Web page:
Share this article
Doubts finally end for Maine lobstermen after a unanimous 3-0 ruling in favor of the U.S. District Court of Appeals for the District of Columbia ruled in favor of Maine lobstermen regarding restrictions for the protection of right whales.
A clear majority opinion with which the fishermen put an end to this judicial process which they found themselves in 2021. Thus, U.S. Circuit Judge Douglas Ginsburg would determine that the service went too far in its risk evaluation of the potential harm to the fishing industry of this nature.
The whole court battle began in September 2021. On that date, the Maine Lobstermen’s Association (MLA) filed a lawsuit against the federal government’s 10-year whale plan. The MLA filed the lawsuit arguing that the 10-year whale plan, intended to protect the North Atlantic right whale and sustain Maine’s lobster fishery, was fundamentally flawed.
A disproportionate scientist assessment
Likewise, from the outset, the MLA contended that the National Marine Fisheries Service (NMFS) “overstated the lobster industry’s impact on right whales by selectively using scientific data, unsupported assumptions, and worst-case scenarios to justify a 98% reduction in the fishery’s already minimal risk to these whales.” The MLA further alleged that NMFS failed to meet its legal obligations to evaluate the economic and social costs associated. Now the courts agree with it.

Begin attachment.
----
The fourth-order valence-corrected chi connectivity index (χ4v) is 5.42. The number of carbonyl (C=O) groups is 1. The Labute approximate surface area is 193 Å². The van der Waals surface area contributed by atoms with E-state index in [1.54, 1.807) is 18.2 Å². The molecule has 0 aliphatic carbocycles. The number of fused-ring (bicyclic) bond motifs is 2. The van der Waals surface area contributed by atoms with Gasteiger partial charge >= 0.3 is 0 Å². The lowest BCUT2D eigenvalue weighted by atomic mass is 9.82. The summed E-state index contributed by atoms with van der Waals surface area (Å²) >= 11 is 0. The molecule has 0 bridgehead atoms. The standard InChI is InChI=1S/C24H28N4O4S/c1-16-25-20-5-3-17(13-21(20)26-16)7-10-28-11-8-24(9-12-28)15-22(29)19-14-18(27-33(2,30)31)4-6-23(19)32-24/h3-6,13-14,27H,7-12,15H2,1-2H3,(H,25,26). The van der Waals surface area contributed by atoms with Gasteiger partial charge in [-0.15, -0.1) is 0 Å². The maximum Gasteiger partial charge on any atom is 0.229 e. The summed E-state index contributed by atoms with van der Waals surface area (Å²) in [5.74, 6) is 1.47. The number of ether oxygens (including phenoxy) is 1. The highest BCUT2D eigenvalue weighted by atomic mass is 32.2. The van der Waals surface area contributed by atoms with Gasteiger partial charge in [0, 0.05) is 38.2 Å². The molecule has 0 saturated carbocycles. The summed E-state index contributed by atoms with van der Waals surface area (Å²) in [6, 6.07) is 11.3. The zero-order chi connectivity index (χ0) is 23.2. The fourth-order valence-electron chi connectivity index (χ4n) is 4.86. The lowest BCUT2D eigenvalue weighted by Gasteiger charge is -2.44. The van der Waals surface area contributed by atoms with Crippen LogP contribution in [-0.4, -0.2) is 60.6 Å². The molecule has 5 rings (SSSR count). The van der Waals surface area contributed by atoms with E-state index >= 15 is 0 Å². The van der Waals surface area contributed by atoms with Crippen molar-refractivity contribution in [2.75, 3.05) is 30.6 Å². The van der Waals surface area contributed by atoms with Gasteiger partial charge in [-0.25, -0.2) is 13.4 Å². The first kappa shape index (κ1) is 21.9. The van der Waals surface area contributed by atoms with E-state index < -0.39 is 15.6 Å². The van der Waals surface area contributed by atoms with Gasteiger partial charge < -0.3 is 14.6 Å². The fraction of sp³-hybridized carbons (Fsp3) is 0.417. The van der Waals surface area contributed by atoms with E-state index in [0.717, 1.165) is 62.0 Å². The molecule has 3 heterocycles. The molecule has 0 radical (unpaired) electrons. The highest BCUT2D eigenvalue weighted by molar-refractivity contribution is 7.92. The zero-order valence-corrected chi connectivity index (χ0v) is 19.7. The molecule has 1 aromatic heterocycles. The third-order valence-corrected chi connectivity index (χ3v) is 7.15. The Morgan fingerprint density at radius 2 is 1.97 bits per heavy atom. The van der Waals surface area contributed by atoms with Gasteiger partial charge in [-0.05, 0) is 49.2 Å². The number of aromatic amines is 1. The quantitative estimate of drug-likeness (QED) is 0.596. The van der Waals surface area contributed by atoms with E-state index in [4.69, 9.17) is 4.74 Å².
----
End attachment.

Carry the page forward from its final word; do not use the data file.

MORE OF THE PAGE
The court’s ruling considers that NMFS overstepped its authority and drew worst-case scenarios. In other words, the Service’s biological opinion is contrary to the law. Concretely, “the statute is focused upon ‘likely’ outcomes, not worst-case scenarios. It requires the Service to use the best available scientific data, not the most pessimistic.”
Patrice McCarron, executive director of the MLA, said on Friday in the Maine Public that she was “absolutely ecstatic.”
“The only reason we entered into this case was because we were quite literally fighting for our lives. Fighting for the future survival of the lobster industry. And this is a great day for the NMFS to have to go back and redo their work and do it in a way that can save whales without eliminating our fishery,” said McCarron.
The NMFS spokesperson refrained from commenting on the ongoing litigation, as it pertains to their agency. Similarly, the conservation groups involved in the legal fight have not provided any immediate statements or responses.
Share this article